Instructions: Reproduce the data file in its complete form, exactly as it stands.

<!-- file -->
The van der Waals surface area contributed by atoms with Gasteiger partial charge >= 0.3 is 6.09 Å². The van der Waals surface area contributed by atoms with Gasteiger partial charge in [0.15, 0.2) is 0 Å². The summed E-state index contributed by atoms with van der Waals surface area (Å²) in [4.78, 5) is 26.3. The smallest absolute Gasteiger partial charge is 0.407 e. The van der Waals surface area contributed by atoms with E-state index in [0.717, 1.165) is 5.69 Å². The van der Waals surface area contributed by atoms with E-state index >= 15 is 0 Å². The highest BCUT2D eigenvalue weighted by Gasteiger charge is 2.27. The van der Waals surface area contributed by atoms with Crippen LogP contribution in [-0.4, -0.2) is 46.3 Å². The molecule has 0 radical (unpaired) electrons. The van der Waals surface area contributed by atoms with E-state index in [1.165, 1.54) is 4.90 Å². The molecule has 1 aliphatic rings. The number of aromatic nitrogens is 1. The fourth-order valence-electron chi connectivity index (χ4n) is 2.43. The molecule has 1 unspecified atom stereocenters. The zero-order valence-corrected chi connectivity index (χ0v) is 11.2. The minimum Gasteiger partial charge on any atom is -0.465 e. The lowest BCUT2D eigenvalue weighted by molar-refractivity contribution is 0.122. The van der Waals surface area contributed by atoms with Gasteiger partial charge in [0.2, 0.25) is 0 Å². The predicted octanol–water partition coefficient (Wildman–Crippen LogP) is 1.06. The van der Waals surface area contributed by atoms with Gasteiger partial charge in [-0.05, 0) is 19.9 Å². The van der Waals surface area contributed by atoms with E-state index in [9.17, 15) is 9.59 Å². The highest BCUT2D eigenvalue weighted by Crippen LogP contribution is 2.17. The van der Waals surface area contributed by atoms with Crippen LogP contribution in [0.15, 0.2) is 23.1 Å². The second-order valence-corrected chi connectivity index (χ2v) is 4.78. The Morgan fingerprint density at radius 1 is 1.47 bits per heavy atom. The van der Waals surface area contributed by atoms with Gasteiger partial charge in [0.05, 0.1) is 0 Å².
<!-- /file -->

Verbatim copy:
The van der Waals surface area contributed by atoms with Gasteiger partial charge >= 0.3 is 6.09 Å². The van der Waals surface area contributed by atoms with Gasteiger partial charge in [0.15, 0.2) is 0 Å². The summed E-state index contributed by atoms with van der Waals surface area (Å²) in [4.78, 5) is 26.3. The smallest absolute Gasteiger partial charge is 0.407 e. The van der Waals surface area contributed by atoms with E-state index in [0.717, 1.165) is 5.69 Å². The van der Waals surface area contributed by atoms with E-state index >= 15 is 0 Å². The highest BCUT2D eigenvalue weighted by Gasteiger charge is 2.27. The van der Waals surface area contributed by atoms with Crippen LogP contribution in [-0.4, -0.2) is 46.3 Å². The molecule has 0 radical (unpaired) electrons. The van der Waals surface area contributed by atoms with E-state index in [1.165, 1.54) is 4.90 Å². The molecule has 1 aliphatic rings. The number of aromatic nitrogens is 1. The fourth-order valence-electron chi connectivity index (χ4n) is 2.43. The molecule has 1 unspecified atom stereocenters. The zero-order valence-corrected chi connectivity index (χ0v) is 11.2. The minimum Gasteiger partial charge on any atom is -0.465 e. The lowest BCUT2D eigenvalue weighted by molar-refractivity contribution is 0.122. The van der Waals surface area contributed by atoms with Gasteiger partial charge in [0.2, 0.25) is 0 Å². The predicted octanol–water partition coefficient (Wildman–Crippen LogP) is 1.06. The van der Waals surface area contributed by atoms with Gasteiger partial charge in [-0.05, 0) is 19.9 Å². The van der Waals surface area contributed by atoms with E-state index in [9.17, 15) is 9.59 Å². The highest BCUT2D eigenvalue weighted by Crippen LogP contribution is 2.17. The van der Waals surface area contributed by atoms with Crippen LogP contribution in [0.15, 0.2) is 23.1 Å². The second-order valence-corrected chi connectivity index (χ2v) is 4.78. The Morgan fingerprint density at radius 1 is 1.47 bits per heavy atom. The van der Waals surface area contributed by atoms with Gasteiger partial charge in [0.05, 0.1) is 0 Å².